National Air Transportation System: Analysis Of Defense Community Airlift Policy And Requirements

Date of Award




Degree Name

Doctor of Philosophy (Ph.D.)


Business Administration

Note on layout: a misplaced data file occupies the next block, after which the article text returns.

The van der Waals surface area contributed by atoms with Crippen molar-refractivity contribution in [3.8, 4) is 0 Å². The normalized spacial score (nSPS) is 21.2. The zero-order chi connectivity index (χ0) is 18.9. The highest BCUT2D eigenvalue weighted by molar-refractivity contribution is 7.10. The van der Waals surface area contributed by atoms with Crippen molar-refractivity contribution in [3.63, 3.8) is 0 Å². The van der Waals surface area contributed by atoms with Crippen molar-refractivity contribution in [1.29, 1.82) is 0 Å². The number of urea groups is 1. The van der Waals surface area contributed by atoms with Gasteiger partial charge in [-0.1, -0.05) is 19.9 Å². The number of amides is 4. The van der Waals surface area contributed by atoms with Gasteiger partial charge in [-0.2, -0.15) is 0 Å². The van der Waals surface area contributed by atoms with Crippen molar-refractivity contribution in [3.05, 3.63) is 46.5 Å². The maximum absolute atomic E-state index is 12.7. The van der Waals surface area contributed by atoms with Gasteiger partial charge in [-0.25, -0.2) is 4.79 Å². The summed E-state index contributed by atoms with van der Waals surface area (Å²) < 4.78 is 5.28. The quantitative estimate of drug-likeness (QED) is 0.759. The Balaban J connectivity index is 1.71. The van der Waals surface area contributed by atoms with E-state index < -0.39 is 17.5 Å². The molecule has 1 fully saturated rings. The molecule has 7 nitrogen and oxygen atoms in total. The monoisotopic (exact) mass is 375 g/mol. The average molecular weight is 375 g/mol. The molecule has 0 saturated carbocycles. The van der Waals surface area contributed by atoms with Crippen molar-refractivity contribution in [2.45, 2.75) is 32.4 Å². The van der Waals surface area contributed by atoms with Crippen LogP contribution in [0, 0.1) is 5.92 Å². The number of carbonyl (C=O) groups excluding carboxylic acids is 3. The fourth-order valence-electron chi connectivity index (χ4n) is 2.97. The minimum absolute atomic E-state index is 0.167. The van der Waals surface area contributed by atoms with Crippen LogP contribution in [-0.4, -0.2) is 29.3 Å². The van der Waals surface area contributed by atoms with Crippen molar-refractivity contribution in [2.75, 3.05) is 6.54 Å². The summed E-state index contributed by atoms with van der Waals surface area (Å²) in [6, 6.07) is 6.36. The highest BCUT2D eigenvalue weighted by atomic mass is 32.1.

National strategic airlift policy was examined in light of the increased importance of strategic military mobility and recent changes in the environment within which the Department of Defense and airline members of the Civil Reserve Air Fleet (CRAF) must operate. The strategic airlift requirements of the Department of Defense were quantified and compared to the current and near-term projected capability of the combined fleets of the Military Airlift Command (MAC) and the Civil Reserve Air Fleet. The existance of a significant shortfall was confirmed. The historical performance of current policy, which relies upon peacetime airlift contracts to secure airline commitment to wartime operations was analyzed and used to assess future performance of extant policy. The historical foundations of current policy were also examined in light of contemporary laws, technological changes and commercial and military conditions. The current and potential roles of MAC and CRAF in providing strategic airlift capability were also examined, as were alternative means of securing airline participation in CRAF. The author concludes that increased reliance should be placed on CRAF to provide wartime strategic airlift and that profit-oriented incentives should replace peacetime airlift contracts as the primary incentive to participation in CRAF. Compatible changes in subordinate and implementing policies were also recommended.



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